If you are purchasing a tank that comes with lighting, this will be more than likely sufficient. You can say the same for your tank filter. If this comes with your tank, it can be sufficient for your tank, as your mollies will love the gentle flow your filter delivers without additional air or water pumps. Your filter though must contain a chemical filtration media option, so be sure to check this before purchase.
New enthusiasts think they can use plain water from the faucet. This contains chemicals that can be toxic to fish, so it is best to treat it before use. If you use water that isn’t treated, it can make fish feel as their gills are burning with each breath they take.
Air pumps are not necessary for a tank, which has sufficient agitation from the filter, although the addition of an air pump can make all the difference to the condition of your tank.
The more oxygen in your water, the better it is for your fish, your plants, and the overall condition of your aquarium.
Breeding Mollies and How to Control Them
One issue with livebearers like mollies is they tend to breed easily. You may begin with four mollies and soon end up with twenty.
In many instances, mollies take care of this issue themselves, as mollies are omnivores and opportunistic eaters. They happily eat fry of other mollies and their own.
However, when you have a large number of plants or other hiding places. There is the chance a few can survive. Because of the ease they give birth, you should always be using a larger tank than is seen as the minimum to cope with this scenario.
If you end up with molly fry and want to keep them alive, here are some ways to do it:
- Isolate the fry. If you can, move the pregnant molly to a separate tank, or you can use a breeding box. This means you can separate the fry from the mother, and the rest of the tank. Once they are large enough not to be eaten, you can add them to your tank, or pass them on to another tank or sell them.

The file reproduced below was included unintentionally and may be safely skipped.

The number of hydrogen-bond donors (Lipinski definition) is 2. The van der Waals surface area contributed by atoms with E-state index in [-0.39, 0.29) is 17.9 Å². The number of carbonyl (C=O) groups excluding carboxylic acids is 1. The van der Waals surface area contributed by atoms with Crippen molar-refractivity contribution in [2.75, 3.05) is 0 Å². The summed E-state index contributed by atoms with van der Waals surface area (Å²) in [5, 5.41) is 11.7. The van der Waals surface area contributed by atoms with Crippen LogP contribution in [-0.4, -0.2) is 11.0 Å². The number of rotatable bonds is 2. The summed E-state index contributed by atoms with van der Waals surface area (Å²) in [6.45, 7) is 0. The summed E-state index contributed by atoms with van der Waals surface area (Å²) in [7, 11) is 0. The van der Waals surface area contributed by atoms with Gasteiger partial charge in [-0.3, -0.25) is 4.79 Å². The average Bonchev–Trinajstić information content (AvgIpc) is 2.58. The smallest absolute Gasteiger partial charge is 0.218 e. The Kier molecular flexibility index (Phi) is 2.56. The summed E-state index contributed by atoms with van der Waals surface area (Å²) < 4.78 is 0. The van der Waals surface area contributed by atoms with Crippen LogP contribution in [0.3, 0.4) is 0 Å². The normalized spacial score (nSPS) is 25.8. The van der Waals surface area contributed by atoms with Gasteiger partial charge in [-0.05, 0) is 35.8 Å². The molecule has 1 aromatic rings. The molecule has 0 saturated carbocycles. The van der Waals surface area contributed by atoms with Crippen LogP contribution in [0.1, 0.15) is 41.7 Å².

- Increase the tank temperature. Higher water temperatures (such as 80F) help speed up the metabolism of mollies and cause them to grow larger faster, which means less time until they are large enough to handle themselves.
You can easily tell the difference between males and females. The anal fin on each varies in size and shape.
- Males: The anal fin is long and thin in the shape of a stick
- Females: Anal fin is more fan-shaped
When your mollies give birth to fry, you can feed them the same food, though this does need grinding into a powder. You can also grind bloodworms and brine shrimp to feed them also.
Once your fry is old enough, and you can see the difference in sexes. It is time; you need to begin separating them from each other.
The reason for doing this is, so they don’t begin mating straight away. At around eight weeks old, you should have all your male fry away from your female fry, because this is where they reach their sexual maturity.
Mollies are very sociable fish, and the speed they mate, it appears they can be over sociable. Keeping mollies in pairs is done for a reason, and it is a good way to help any enthusiast to keep on top of how many fish they need to keep in their tank.
As we saw, a 20-gallon tank is ideal for three mollies, of which two will be female and one will be male. This isn’t exactly a true paring, yet each female can pair with the male.
Mollies are a great addition to any tank, and once aquarium enthusiasts understand what they need to care for them, and how to spot the signs of pregnancy, they can reduce the chances of fry quickly overcrowding their tanks.
- Hi, my name is Adam and I'm an aquarium enthusiast! I didn't discover the joys of being an 'aquarium fanatic' (as some of my friends call me!) until I was in my 20's. When I first started out I found it difficult to find all the information I needed so I started this website to compile all the useful information I can think of. Enjoy!